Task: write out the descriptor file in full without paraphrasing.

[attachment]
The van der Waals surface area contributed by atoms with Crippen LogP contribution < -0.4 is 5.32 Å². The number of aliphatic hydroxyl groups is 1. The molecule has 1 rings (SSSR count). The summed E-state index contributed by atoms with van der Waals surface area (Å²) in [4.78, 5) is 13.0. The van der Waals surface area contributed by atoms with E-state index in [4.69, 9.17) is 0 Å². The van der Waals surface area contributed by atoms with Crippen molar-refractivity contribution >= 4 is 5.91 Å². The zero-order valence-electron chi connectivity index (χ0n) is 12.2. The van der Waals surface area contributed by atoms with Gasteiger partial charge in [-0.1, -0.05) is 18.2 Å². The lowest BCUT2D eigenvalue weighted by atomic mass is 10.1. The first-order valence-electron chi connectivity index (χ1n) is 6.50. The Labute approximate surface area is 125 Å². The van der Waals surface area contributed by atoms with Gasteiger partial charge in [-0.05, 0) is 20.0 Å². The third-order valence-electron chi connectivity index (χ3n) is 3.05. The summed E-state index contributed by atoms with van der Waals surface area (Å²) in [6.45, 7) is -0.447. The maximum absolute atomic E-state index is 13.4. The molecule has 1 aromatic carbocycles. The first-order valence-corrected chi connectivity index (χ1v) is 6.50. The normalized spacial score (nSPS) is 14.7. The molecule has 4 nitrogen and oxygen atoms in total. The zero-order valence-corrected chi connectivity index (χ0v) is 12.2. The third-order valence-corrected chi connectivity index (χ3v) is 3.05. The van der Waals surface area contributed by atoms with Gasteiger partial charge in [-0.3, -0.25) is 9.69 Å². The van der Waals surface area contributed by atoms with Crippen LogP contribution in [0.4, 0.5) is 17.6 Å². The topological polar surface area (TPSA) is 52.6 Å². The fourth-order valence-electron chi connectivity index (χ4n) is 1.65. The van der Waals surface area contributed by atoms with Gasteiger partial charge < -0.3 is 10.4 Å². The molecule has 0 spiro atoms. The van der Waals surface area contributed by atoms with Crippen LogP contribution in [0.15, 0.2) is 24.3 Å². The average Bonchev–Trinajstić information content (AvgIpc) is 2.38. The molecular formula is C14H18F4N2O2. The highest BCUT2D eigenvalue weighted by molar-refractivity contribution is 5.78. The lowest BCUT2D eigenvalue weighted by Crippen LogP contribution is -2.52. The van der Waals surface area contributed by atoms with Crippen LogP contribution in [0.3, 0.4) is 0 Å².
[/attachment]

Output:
The van der Waals surface area contributed by atoms with Crippen LogP contribution < -0.4 is 5.32 Å². The number of aliphatic hydroxyl groups is 1. The molecule has 1 rings (SSSR count). The summed E-state index contributed by atoms with van der Waals surface area (Å²) in [4.78, 5) is 13.0. The van der Waals surface area contributed by atoms with E-state index in [4.69, 9.17) is 0 Å². The van der Waals surface area contributed by atoms with Crippen molar-refractivity contribution >= 4 is 5.91 Å². The zero-order valence-electron chi connectivity index (χ0n) is 12.2. The van der Waals surface area contributed by atoms with Gasteiger partial charge in [-0.1, -0.05) is 18.2 Å². The lowest BCUT2D eigenvalue weighted by atomic mass is 10.1. The first-order valence-electron chi connectivity index (χ1n) is 6.50. The Labute approximate surface area is 125 Å². The van der Waals surface area contributed by atoms with Gasteiger partial charge in [-0.05, 0) is 20.0 Å². The third-order valence-electron chi connectivity index (χ3n) is 3.05. The summed E-state index contributed by atoms with van der Waals surface area (Å²) in [6.45, 7) is -0.447. The maximum absolute atomic E-state index is 13.4. The molecule has 1 aromatic carbocycles. The first-order valence-corrected chi connectivity index (χ1v) is 6.50. The normalized spacial score (nSPS) is 14.7. The molecule has 4 nitrogen and oxygen atoms in total. The zero-order valence-corrected chi connectivity index (χ0v) is 12.2. The third-order valence-corrected chi connectivity index (χ3v) is 3.05. The van der Waals surface area contributed by atoms with Gasteiger partial charge in [-0.3, -0.25) is 9.69 Å². The van der Waals surface area contributed by atoms with Crippen LogP contribution in [0.4, 0.5) is 17.6 Å². The topological polar surface area (TPSA) is 52.6 Å². The fourth-order valence-electron chi connectivity index (χ4n) is 1.65. The van der Waals surface area contributed by atoms with Gasteiger partial charge < -0.3 is 10.4 Å². The molecule has 0 spiro atoms. The van der Waals surface area contributed by atoms with Crippen LogP contribution in [0.15, 0.2) is 24.3 Å². The average Bonchev–Trinajstić information content (AvgIpc) is 2.38. The molecular formula is C14H18F4N2O2. The highest BCUT2D eigenvalue weighted by molar-refractivity contribution is 5.78. The lowest BCUT2D eigenvalue weighted by Crippen LogP contribution is -2.52. The van der Waals surface area contributed by atoms with Crippen LogP contribution in [0.3, 0.4) is 0 Å².